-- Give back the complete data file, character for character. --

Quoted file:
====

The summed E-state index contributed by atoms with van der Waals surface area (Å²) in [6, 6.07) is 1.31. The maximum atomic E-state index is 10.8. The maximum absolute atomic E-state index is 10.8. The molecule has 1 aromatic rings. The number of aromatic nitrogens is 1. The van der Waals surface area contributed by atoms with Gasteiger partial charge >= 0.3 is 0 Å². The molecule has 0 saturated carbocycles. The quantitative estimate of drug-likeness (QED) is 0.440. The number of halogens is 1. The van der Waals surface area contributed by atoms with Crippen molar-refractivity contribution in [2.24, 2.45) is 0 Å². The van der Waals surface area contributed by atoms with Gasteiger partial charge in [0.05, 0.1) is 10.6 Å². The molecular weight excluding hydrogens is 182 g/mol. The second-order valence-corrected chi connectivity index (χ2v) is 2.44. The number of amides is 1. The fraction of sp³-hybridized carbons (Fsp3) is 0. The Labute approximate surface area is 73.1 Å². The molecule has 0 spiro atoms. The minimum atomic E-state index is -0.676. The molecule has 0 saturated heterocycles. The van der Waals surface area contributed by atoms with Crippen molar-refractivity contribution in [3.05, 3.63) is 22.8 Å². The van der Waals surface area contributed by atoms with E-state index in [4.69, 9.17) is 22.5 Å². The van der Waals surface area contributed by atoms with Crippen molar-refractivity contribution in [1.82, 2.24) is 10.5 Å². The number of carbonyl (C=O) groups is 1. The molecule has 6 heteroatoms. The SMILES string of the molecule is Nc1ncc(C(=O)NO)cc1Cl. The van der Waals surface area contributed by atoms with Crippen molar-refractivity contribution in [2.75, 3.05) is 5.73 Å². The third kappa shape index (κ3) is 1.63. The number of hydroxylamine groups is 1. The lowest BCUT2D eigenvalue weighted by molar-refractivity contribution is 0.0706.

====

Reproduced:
The summed E-state index contributed by atoms with van der Waals surface area (Å²) in [6, 6.07) is 1.31. The maximum atomic E-state index is 10.8. The maximum absolute atomic E-state index is 10.8. The molecule has 1 aromatic rings. The number of aromatic nitrogens is 1. The van der Waals surface area contributed by atoms with Gasteiger partial charge >= 0.3 is 0 Å². The molecule has 0 saturated carbocycles. The quantitative estimate of drug-likeness (QED) is 0.440. The number of halogens is 1. The van der Waals surface area contributed by atoms with Crippen molar-refractivity contribution in [2.24, 2.45) is 0 Å². The van der Waals surface area contributed by atoms with Gasteiger partial charge in [0.05, 0.1) is 10.6 Å². The molecular weight excluding hydrogens is 182 g/mol. The second-order valence-corrected chi connectivity index (χ2v) is 2.44. The number of amides is 1. The fraction of sp³-hybridized carbons (Fsp3) is 0. The Labute approximate surface area is 73.1 Å². The molecule has 0 spiro atoms. The minimum atomic E-state index is -0.676. The molecule has 0 saturated heterocycles. The van der Waals surface area contributed by atoms with Crippen molar-refractivity contribution in [3.05, 3.63) is 22.8 Å². The van der Waals surface area contributed by atoms with E-state index in [4.69, 9.17) is 22.5 Å². The van der Waals surface area contributed by atoms with Crippen molar-refractivity contribution in [1.82, 2.24) is 10.5 Å². The number of carbonyl (C=O) groups is 1. The molecule has 6 heteroatoms. The SMILES string of the molecule is Nc1ncc(C(=O)NO)cc1Cl. The van der Waals surface area contributed by atoms with Crippen molar-refractivity contribution in [2.75, 3.05) is 5.73 Å². The third kappa shape index (κ3) is 1.63. The number of hydroxylamine groups is 1. The lowest BCUT2D eigenvalue weighted by molar-refractivity contribution is 0.0706.